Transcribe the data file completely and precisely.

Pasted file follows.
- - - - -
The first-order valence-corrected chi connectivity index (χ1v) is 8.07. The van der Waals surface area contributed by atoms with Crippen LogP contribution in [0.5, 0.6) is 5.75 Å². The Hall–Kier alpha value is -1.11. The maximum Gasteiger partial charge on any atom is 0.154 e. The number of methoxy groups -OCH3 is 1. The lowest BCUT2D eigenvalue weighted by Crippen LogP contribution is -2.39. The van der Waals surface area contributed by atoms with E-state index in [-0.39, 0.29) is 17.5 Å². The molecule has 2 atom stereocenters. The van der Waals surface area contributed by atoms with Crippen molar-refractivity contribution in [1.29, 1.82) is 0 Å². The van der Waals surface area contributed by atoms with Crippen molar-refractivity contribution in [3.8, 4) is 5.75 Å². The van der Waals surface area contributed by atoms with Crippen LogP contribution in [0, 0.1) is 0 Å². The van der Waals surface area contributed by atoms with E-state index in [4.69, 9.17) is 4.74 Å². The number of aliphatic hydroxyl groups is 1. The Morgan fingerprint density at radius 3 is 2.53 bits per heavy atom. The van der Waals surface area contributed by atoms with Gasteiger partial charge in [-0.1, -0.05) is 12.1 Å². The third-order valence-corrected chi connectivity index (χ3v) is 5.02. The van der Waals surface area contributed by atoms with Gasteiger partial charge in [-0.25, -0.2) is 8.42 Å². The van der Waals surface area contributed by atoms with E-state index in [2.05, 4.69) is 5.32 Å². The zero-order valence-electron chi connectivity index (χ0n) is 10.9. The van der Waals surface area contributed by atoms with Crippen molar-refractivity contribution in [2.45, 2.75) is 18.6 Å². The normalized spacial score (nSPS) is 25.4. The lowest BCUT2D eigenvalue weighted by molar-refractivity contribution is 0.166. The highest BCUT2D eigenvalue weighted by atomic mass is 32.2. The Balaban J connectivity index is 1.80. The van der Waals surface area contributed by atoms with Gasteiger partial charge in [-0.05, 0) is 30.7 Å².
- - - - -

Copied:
The first-order valence-corrected chi connectivity index (χ1v) is 8.07. The van der Waals surface area contributed by atoms with Crippen LogP contribution in [0.5, 0.6) is 5.75 Å². The Hall–Kier alpha value is -1.11. The maximum Gasteiger partial charge on any atom is 0.154 e. The number of methoxy groups -OCH3 is 1. The lowest BCUT2D eigenvalue weighted by Crippen LogP contribution is -2.39. The van der Waals surface area contributed by atoms with E-state index in [-0.39, 0.29) is 17.5 Å². The molecule has 2 atom stereocenters. The van der Waals surface area contributed by atoms with Crippen molar-refractivity contribution in [1.29, 1.82) is 0 Å². The van der Waals surface area contributed by atoms with Crippen molar-refractivity contribution in [3.8, 4) is 5.75 Å². The van der Waals surface area contributed by atoms with Crippen LogP contribution in [0, 0.1) is 0 Å². The van der Waals surface area contributed by atoms with E-state index in [4.69, 9.17) is 4.74 Å². The number of aliphatic hydroxyl groups is 1. The Morgan fingerprint density at radius 3 is 2.53 bits per heavy atom. The van der Waals surface area contributed by atoms with Gasteiger partial charge in [-0.1, -0.05) is 12.1 Å². The third-order valence-corrected chi connectivity index (χ3v) is 5.02. The van der Waals surface area contributed by atoms with Gasteiger partial charge in [-0.25, -0.2) is 8.42 Å². The van der Waals surface area contributed by atoms with E-state index in [2.05, 4.69) is 5.32 Å². The zero-order valence-electron chi connectivity index (χ0n) is 10.9. The van der Waals surface area contributed by atoms with Crippen molar-refractivity contribution in [2.45, 2.75) is 18.6 Å². The normalized spacial score (nSPS) is 25.4. The lowest BCUT2D eigenvalue weighted by molar-refractivity contribution is 0.166. The highest BCUT2D eigenvalue weighted by atomic mass is 32.2. The Balaban J connectivity index is 1.80. The van der Waals surface area contributed by atoms with Gasteiger partial charge in [-0.05, 0) is 30.7 Å².